Enhance Mucous Membrane Resistance
The first and most important way to protect your mucous membranes from irritation other than avoidance to unnecessary exposure is to maintain proper hydration. This can be as simple as drinking at least a minimum of 64 ounces of clear fluids per day and limiting caffeine intake. Moist membranes are more resilient and less likely to become irritated. Additionally, if you have sufficient hydration, a quick flow of mucus from the nasal passages or tearing of the eyes can naturally rid the body of the burdensome exposure more efficiently opposed to allowing it to cozy up to your mucous membranes for long term mast and basophil stimulation. The next important step in protecting your mucous membranes is to ensure that you are immunocompetent to the best of your individual capacity. This is where EpiCor® can play a significant role, as it has been shown to increase natural killer cells, phagocytosis, enhance your CD4/CD8 ratio and most importantly for this conversation enhance your sIgA. It is this immune coating of your mucous membranes that protect against foreign substances and helps prevent the spread of infection that can readily occur with ongoing irritation and longstanding presence of mucus. As I share with my patients, the human body is moist and warm, and with excess mucus, we become a “human petri dish,” which serves as the host of opportunistic infections. The immune properties of EpiCor have also been shown to help directly with allergies. In a double-blind, placebo-controlled trial, subjects were given either EpiCor (1,000 mg) or placebo for 5 weeks. At the end of 5 weeks, the salivary sIgA increased while the serum IgE decreased. Though not reaching full statistical significance due to the nature of this pilot trial, this was a strong trend. These results helped confirm the findings of a previous trial supporting the efficacy of EpiCor. On the other hand, the decreased serum IgE suggests the important immune balancing effects of this substance. Since this trial was conducted in the spring when allergies are a problem for many people, one would expect serum IgE to increase, since this immune parameter is associated with allergies. This was seen in the controls. However, in the EpiCor group, the levels stayed nearly at baseline, giving laboratory confirmation of the subjects reporting fewer allergy problems than usual. This was also reflected in a standardized questionnaire showing fewer health complaints with the EpiCor group. It was also observed that cytokine profiles were shifting in the EpiCor group—from Th1 (pro-inflammatory) to Th2 (pro-adaptive) and vice versa—again demonstrating the immune balancing properties of EpiCor. A study published in the journal Urologic Nursing confirms EpiCor’s immune-enhancing effects. In the new randomized, double-blind, placebo-controlled clinical trial, researchers studied 116 people recently vaccinated against the flu. Subjects received either daily supplements of EpiCor (500 mg) or a placebo. The University of Michigan scientists collected data on the subjects at the study’s start and after six and 12 weeks.The researchers found that the subjects given EpiCor experienced significantly fewer cold and flu symptoms and significantly shorter duration of symptoms, compared to subjects taking the placebo. Among the 116 study participants, those who did have symptoms experienced a reduction in the duration of symptoms by 14 percent after taking EpiCor. The overall occurrence of cold and flu symptoms was reduced by 21 percent in the EpiCor group.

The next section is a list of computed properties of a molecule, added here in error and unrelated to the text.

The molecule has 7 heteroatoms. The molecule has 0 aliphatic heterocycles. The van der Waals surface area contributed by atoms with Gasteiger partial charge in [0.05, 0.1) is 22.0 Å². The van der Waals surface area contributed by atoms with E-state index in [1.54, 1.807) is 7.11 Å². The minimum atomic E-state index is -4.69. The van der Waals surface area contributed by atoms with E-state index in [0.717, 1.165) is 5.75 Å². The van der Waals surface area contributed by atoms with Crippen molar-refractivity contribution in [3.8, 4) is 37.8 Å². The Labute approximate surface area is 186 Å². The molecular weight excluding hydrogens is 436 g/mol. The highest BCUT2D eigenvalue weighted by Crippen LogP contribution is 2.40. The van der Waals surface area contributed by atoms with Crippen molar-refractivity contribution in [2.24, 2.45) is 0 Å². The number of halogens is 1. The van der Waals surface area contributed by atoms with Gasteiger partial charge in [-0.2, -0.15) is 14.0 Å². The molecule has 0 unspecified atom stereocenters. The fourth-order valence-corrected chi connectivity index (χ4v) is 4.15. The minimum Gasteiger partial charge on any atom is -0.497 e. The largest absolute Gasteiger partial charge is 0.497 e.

It is essential to control inflammation when it comes to allergic response, to avoid the “itis” factor. Whether it is rhinitis, sinusitis, pharyngitis from post nasal drip, or bronchitis, the “itis” designates inflammation of the particular body part. Inflammation furthers the irritation of the tissues and in the case of the airway, it also further narrows it, making it hard to breathe and increasing congestion. The use of bromelain has demonstrated its clinical utility over the years to help ameliorate inflammatory symptoms. When taken on an empty stomach approximately 40 percent of the bromelain is absorbed into the bloodstream intact. Bromelain stimulates the production and release of anti-inflammatory prostaglandins (PGs), while simultaneously reducing the production and release of proinflammatory PGs. Vitamin C is a natural antihistamine. It both prevents histamine release and increases the detoxification of histamine. A study found that taking 2,000 mg of vitamin C daily lowered blood histamine levels 38 percent in healthy adults in just one week. People with low levels of plasma vitamin C seem to have higher levels of histamine, so ongoing use of vitamin C to achieve sustained levels clinically appears to optimize the overall benefits.